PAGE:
• Vol. 41 No. 2, 44–46
  • 15 February 2012

Current Strategies in Management of Duchenne Muscular Dystrophy: Allowing Patients to Live with Hope

153



153 Views
19 Downloads

Download PDF

Duchenne muscular dystrophy (DMD) is inherited as an X-linked recessive disorder which affects 1 in 3600 to 6000 live male births and is the most common childhood neuromuscular disorder. Most patients present with delayed motor milestones or proximal muscle weakness and are diagnosed at 5 years of age, when their physical ability diverges markedly from that of their peers. Non-progressive cognitive dysfunction, learning disability and autism are recognised features of the disease. Untreated, these boys have loss of independent ambulation by the age of 9 to 12 years. The mean age at death without intervention is around 19 years, with the leading causes of death being respiratory insufficiency, followed by cardiac complications such as dilated cardiomyopathy.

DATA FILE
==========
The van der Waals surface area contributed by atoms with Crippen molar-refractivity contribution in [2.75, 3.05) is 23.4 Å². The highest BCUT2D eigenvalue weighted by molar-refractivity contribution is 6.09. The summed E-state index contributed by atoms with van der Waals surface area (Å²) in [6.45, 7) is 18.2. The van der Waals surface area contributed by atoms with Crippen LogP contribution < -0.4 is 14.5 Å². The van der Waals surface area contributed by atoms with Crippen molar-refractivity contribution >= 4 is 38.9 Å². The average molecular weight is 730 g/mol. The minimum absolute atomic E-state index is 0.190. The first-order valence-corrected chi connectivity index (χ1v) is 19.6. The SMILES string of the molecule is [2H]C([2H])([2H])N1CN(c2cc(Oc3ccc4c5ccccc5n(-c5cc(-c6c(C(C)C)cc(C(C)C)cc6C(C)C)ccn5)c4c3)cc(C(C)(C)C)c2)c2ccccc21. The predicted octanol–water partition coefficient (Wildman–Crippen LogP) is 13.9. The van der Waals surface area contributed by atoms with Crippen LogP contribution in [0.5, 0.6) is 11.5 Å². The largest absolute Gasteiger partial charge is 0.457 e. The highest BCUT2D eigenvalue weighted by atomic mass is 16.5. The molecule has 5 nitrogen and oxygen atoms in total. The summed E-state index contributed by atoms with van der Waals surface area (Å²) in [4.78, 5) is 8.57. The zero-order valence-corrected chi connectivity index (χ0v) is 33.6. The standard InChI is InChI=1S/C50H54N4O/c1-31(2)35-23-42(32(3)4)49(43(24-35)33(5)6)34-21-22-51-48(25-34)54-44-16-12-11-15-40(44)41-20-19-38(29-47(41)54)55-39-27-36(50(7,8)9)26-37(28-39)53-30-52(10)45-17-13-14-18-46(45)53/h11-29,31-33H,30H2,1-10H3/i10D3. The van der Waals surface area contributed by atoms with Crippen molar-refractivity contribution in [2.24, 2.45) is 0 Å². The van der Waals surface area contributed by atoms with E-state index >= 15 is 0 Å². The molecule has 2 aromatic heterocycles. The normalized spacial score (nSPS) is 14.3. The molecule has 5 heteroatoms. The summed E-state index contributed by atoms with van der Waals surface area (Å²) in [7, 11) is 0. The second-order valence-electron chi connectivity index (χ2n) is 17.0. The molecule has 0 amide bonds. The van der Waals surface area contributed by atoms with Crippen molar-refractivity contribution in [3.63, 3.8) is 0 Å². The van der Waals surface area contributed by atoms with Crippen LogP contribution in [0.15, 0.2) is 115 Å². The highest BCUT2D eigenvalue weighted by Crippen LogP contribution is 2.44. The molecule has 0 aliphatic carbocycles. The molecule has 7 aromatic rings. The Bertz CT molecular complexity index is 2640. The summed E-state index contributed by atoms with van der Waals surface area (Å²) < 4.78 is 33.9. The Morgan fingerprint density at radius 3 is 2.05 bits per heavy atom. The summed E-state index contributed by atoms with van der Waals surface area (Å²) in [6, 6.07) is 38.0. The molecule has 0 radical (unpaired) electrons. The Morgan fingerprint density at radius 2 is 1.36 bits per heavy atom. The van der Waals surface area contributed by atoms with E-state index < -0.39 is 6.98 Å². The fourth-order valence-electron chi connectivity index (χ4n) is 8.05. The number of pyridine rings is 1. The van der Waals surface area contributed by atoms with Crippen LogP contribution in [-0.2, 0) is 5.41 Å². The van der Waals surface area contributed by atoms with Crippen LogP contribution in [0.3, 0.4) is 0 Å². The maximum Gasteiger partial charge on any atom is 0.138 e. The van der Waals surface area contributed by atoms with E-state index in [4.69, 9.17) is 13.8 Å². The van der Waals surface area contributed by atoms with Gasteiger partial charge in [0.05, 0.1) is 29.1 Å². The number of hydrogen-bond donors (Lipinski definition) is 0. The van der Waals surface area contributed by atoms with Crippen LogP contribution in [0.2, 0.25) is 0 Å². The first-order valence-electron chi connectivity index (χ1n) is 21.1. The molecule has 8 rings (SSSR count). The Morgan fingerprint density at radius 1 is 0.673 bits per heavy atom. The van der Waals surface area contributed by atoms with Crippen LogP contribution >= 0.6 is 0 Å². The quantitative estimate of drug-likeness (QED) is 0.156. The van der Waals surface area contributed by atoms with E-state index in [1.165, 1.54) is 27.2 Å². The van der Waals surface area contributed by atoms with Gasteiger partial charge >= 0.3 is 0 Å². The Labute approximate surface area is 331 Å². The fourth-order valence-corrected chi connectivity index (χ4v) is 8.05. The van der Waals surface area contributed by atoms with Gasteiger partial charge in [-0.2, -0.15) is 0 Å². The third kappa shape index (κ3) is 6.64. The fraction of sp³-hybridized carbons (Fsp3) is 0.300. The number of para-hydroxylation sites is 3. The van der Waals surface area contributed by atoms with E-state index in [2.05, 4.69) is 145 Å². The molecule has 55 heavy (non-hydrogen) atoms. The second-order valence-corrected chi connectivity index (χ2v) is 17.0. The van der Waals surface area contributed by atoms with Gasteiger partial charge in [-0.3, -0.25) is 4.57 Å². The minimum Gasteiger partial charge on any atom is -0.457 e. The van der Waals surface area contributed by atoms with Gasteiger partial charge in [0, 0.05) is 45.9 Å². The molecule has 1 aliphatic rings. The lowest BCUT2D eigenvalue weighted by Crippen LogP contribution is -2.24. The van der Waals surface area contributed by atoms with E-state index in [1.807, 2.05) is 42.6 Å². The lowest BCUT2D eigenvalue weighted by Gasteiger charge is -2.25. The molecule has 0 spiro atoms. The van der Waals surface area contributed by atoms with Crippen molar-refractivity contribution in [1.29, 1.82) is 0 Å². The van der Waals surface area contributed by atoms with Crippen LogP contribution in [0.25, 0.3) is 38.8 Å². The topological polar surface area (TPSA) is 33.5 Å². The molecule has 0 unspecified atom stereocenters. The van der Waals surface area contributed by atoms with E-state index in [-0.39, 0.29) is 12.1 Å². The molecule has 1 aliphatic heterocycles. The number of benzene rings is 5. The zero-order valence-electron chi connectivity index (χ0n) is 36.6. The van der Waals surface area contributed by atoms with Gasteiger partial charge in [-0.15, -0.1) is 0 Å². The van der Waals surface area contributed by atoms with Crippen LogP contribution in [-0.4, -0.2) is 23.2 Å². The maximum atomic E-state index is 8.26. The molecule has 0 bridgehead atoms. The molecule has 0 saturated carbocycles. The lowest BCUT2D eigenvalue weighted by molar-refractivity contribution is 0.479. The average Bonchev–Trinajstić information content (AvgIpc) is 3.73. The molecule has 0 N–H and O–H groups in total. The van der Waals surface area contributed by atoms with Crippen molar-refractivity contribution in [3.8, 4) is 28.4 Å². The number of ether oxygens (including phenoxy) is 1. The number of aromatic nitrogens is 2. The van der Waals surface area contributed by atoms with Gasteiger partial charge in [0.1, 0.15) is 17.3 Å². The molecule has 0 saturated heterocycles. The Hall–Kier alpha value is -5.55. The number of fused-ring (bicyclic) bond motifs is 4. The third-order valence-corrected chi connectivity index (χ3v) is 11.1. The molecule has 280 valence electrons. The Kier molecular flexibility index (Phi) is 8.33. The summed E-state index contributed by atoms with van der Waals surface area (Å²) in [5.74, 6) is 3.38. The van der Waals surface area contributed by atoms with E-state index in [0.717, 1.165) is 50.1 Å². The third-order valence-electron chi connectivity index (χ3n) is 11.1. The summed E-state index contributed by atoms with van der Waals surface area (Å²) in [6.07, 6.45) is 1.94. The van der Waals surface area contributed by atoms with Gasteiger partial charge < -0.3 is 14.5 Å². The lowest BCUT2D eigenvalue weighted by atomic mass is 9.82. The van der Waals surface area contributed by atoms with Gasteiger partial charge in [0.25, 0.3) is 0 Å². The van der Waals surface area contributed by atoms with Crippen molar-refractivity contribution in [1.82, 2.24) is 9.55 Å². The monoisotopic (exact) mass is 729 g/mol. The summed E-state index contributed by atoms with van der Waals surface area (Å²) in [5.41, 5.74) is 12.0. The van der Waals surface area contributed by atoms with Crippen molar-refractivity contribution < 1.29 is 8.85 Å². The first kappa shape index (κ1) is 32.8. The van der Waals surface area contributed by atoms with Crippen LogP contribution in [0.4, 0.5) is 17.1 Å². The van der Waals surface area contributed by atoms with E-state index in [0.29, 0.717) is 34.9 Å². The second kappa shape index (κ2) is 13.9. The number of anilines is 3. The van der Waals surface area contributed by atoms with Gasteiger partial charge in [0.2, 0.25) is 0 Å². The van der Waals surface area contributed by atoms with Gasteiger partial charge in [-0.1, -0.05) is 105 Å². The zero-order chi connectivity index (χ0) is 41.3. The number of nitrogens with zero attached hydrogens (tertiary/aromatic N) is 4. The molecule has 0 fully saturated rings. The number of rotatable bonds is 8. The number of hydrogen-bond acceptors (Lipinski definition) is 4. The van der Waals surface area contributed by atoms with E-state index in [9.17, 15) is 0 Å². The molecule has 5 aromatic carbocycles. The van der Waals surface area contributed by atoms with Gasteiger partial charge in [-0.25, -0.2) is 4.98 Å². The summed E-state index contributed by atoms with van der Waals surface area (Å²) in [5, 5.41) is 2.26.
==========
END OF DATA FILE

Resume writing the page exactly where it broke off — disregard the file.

This article is available only as a PDF. Please click on “Download PDF” on top to view the full article.